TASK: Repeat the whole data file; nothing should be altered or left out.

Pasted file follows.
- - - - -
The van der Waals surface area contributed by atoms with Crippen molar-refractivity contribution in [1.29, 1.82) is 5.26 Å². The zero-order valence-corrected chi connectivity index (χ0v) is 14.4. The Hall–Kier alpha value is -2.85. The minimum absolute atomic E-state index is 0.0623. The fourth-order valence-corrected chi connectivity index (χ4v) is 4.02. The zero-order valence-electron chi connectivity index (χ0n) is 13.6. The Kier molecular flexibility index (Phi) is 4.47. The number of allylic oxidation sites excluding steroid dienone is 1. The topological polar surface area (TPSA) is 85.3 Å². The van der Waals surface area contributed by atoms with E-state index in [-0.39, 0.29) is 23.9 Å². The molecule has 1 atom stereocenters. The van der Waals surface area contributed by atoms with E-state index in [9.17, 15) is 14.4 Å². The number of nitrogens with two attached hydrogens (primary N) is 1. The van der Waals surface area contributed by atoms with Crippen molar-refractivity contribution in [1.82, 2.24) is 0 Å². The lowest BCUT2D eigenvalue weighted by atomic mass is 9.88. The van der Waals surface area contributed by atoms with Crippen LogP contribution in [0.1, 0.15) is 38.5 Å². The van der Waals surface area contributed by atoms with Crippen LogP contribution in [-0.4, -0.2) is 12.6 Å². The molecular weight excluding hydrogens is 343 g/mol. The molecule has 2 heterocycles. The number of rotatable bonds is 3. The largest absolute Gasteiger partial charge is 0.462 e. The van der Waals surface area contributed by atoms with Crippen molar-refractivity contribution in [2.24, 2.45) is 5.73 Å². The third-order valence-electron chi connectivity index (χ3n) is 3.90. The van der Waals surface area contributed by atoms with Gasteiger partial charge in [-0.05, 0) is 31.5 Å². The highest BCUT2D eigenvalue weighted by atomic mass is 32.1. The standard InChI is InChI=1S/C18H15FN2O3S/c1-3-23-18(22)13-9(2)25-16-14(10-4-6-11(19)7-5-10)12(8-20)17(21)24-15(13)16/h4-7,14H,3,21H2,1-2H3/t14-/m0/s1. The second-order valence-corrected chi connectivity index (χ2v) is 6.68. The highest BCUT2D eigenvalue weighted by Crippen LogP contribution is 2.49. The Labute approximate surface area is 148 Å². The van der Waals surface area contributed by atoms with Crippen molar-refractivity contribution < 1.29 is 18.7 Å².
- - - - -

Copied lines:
The van der Waals surface area contributed by atoms with Crippen molar-refractivity contribution in [1.29, 1.82) is 5.26 Å². The zero-order valence-corrected chi connectivity index (χ0v) is 14.4. The Hall–Kier alpha value is -2.85. The minimum absolute atomic E-state index is 0.0623. The fourth-order valence-corrected chi connectivity index (χ4v) is 4.02. The zero-order valence-electron chi connectivity index (χ0n) is 13.6. The Kier molecular flexibility index (Phi) is 4.47. The number of allylic oxidation sites excluding steroid dienone is 1. The topological polar surface area (TPSA) is 85.3 Å². The van der Waals surface area contributed by atoms with E-state index in [-0.39, 0.29) is 23.9 Å². The molecule has 1 atom stereocenters. The van der Waals surface area contributed by atoms with E-state index in [9.17, 15) is 14.4 Å². The number of nitrogens with two attached hydrogens (primary N) is 1. The van der Waals surface area contributed by atoms with Crippen molar-refractivity contribution in [1.82, 2.24) is 0 Å². The lowest BCUT2D eigenvalue weighted by atomic mass is 9.88. The van der Waals surface area contributed by atoms with Crippen LogP contribution in [0.1, 0.15) is 38.5 Å². The van der Waals surface area contributed by atoms with Crippen LogP contribution in [-0.4, -0.2) is 12.6 Å². The molecular weight excluding hydrogens is 343 g/mol. The molecule has 2 heterocycles. The number of rotatable bonds is 3. The largest absolute Gasteiger partial charge is 0.462 e. The van der Waals surface area contributed by atoms with Crippen molar-refractivity contribution in [2.24, 2.45) is 5.73 Å². The third-order valence-electron chi connectivity index (χ3n) is 3.90. The van der Waals surface area contributed by atoms with Gasteiger partial charge in [-0.05, 0) is 31.5 Å². The highest BCUT2D eigenvalue weighted by atomic mass is 32.1. The standard InChI is InChI=1S/C18H15FN2O3S/c1-3-23-18(22)13-9(2)25-16-14(10-4-6-11(19)7-5-10)12(8-20)17(21)24-15(13)16/h4-7,14H,3,21H2,1-2H3/t14-/m0/s1. The second-order valence-corrected chi connectivity index (χ2v) is 6.68. The highest BCUT2D eigenvalue weighted by Crippen LogP contribution is 2.49. The Labute approximate surface area is 148 Å². The van der Waals surface area contributed by atoms with Crippen molar-refractivity contribution < 1.29 is 18.7 Å².